Jaundice is observed approximately 11-49% of patients and liver dysfunction is observed in the majority of patients. Coagulopathies may be occured, but not significant oftenly [6,8]. In this case, all symptoms except jaundice were present. In addition, the patient had trismus due to cellulitis and abscess formation in the parotid region. The most unique finding of this case was the presence of diffuse swelling completely covering the left arm of the patient due to left subclavian vein thrombophlebitis. There was not any case that describing Lemierre's syndrome with involvement of subclavian vein in our literature review.
The diagnosis of Lemierre's syndrome is based on clinical findings . The first diagnosis that should be considered in a patient with sepsis and internal juguler venous thrombosis occurring one week after the oropharyngeal infection is Lemierre's syndrome. Leukocytosis, thrombocytopenia, high C-reactive protein are the main laboratory findings . Multinodular infiltration of lung parenchyme and mild pleural effusion are seen on posterior-anterior chest X-ray typically [7,9]. Jugular vein thrombosis and cavitary lung lesions are observed in neck and thorax CT. Fusobacterium necrophorum can be isolated in blood and pus cultures .
Diseases such as infectious mononucleosis, pneumonia, endocarditis should be kept in mind in differential diagnosis . Treatment should be directed against oral anaerobic and intravenous therapy should be given [4,9]. Fusobacterium necrophorum are 100% sensitive to metronidazole, ticarcillin-clavulanate, cefoxitin and imipenem. However, they are resistant to gentamicin and quinolones. In addition, resistance rates to penicillin and macrolides are 22% and 66%, respectively [9,11,12]. The duration of treatment varies from 9 days to 84 days according to the treatment response of the patient [9,13]. Main treatment is intravenous antibiotic treatment for 2-3 weeks, clinical improvement is achieved and then the course is completed with oral antibiotic treatment for 5-6 weeks [7,9,11]. Surgical drainage is recommended if parapharyngeal, peritonsillary abscess, empyema, septic arthritis or other cavitary lesions are present in patients who can not be improved despite proper antibiotic treatment. Surgical drainage was performed twice for the abscess in the parapharyngeal region in this case.
Anticoagulant therapy in Lemierre's syndrome is controversial . Different approaches have been reported in the literature. In the majority of recent pediatric cases, anticoagulant therapy was used. However, the number of cases is rather limited and there are no controlled studies . Despite treatment with the appropriate antimicrobial agent for 48-72 hours, no clinical improvement is observed, and anticoagulant therapy should be initiated in cases such as concomitant thrombophilia and progression of jugular thrombosis [9,14]. In this case anticoagulant therapy is started immediately because of thrombosis of jugular vein and subclavian vein and pulmonary symptoms. Clinical improvement is the main criteria for determining the duration of anticoagulant therapy. Occasionally, in some cases persistent thrombosis may require surgical excision.
Early diagnosis and appropriate antimicrobial agent should be emphasized in the early period. With early antimicrobial agent treatment mortality is 0-18%, whereas mortality after treatment on the fourth day is over 25%. However, in cases of fusobacterium meningitis, the mortality rate is approximately 30%.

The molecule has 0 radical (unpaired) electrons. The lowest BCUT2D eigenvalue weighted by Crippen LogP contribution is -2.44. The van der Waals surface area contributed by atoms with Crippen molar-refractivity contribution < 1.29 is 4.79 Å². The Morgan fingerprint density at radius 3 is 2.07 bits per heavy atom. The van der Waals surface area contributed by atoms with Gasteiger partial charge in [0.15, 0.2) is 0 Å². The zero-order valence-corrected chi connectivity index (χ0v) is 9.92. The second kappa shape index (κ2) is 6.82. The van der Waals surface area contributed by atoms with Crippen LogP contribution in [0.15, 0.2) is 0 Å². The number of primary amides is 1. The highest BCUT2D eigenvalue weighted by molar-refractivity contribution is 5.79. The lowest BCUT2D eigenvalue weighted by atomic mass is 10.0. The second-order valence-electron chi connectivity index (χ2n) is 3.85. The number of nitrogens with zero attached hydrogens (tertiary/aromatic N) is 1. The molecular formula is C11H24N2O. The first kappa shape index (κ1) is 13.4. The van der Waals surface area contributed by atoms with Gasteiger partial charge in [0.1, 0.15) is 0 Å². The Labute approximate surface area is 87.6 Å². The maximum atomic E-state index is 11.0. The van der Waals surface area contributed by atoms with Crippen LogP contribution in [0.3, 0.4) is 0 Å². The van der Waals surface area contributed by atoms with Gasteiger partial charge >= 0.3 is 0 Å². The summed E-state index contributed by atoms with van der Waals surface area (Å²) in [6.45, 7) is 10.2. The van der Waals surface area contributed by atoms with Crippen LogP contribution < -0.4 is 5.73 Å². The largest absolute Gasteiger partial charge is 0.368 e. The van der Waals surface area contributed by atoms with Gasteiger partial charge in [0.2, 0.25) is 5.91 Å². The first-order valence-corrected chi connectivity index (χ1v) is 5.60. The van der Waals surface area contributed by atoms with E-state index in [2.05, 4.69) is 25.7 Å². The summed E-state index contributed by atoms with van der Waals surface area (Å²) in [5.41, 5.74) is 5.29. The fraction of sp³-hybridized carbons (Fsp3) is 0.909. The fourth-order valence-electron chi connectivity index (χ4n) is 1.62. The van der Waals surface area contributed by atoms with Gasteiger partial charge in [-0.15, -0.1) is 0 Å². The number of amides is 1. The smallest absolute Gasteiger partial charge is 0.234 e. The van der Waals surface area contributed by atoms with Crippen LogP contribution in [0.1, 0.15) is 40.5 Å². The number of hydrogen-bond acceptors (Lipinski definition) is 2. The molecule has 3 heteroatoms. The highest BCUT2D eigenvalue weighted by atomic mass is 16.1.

We report a rare case of Lemierre's syndrome with internal juguler venous involvement and subclavian venous involvement, which differs from the previously reported case of Lemierre's syndrome. This case is presented together with a literature review.
- Lemierre A (1936) On certain septicemias due to anaerobic microorganisms. Lancet 1: 701-703.
- Mesrar H, Mesrar J, Maillier B, Kraoua S, Chapoutot L, et al. (2017) Lemierre's syndrome: Diagnosis, exploration, treatment. Rev Med Interne. S0248-8663: 31177-33177.
- Rana MA, Kumar Y, Lashari AA, Mady AF (2017) Human Infection with Fusobacterium necrophorum without Jugular Venous Thrombosis: A Varied Presentation of Lemierre's Syndrome. Case Rep Infect Dis 5358095.
- Chua SH, Ong SCL, Liew YH (2017) Variant of Lemierre's syndrome with internal jugular vein aneurysm. BMJ Case Rep 223371.
- Bahall M, Giddings S, Bahall K (2017) Lemierre's syndrome: forgotten, but not absent. BMJ Case Rep 221203.
- Riordan T, Wilson M (2004) Lemierre syndrome more than a historical curiosa. Postgrad Med J 80: 328-334.
- Riordan T (2007) Human infection with fusobacterium necrophorum (necrobacillosis), with a focus on Lemierre syndrome. Clinic Microbiol Rev 20 : 622-659.
- Armstrong AW, Spooner K, Sanders JW (2000) Lemierre’s syndrome. Curr Infect Dis Rep 2: 168-173.
- Miranda DL, Vasavada Z, Tanner C (2009) Lemierre syndrome following oropharyngeal infection: a case series. J Am Board Fam Med 22: 79-83.
- Williams MD, Kerber CA, Tergin HF (2003) Unusual presentation of lemierre syndrome due to Fusobacterium nucleatum. J Clin Microbiol 41: 3445-3448.
- Applebaum PC, Spangler SK, Jacobs MR (1990) B-lactamase production and susceptibilities to amoxicillin-clavulanate, ticarcillin, ticarcillin-clavulanate, cefoxitin, imipenem, and metranidazole of 320 non-Bacteroides fragilis bacteroides isolates and 129 fusobacteria from 28 U. S. centers. Antimicrob Agents Chemoter 34: 1546-1550.
- Raggio BS, Grant MC, Rodriguez K, Cripe PJ (2017) Neonatal Lemierre Syndrome: Youngest Reported Case and Literature Review. Clin Pediatr (Phila) 9922817721156. doi: 10.1177/0009922817721156.
- Armstrong AW, Spooner K, Sanders JW (2000) Lemierre’ssyndrome. Curr Infect Dis Rep 2: 168-173.
- Hoehn KS (2005) Lemierre syndrome: the contraversy of anticoagulation. Pediatrics 115: 1415-1416.
- Schmid T, Miskin H, Schlesinger Y, Argaman Z, Kleid D, et al. (2005) Respiratory failure and hypercoagulability in a toddler with lemierre’s syndrome. Pediatrics 116: e543-548.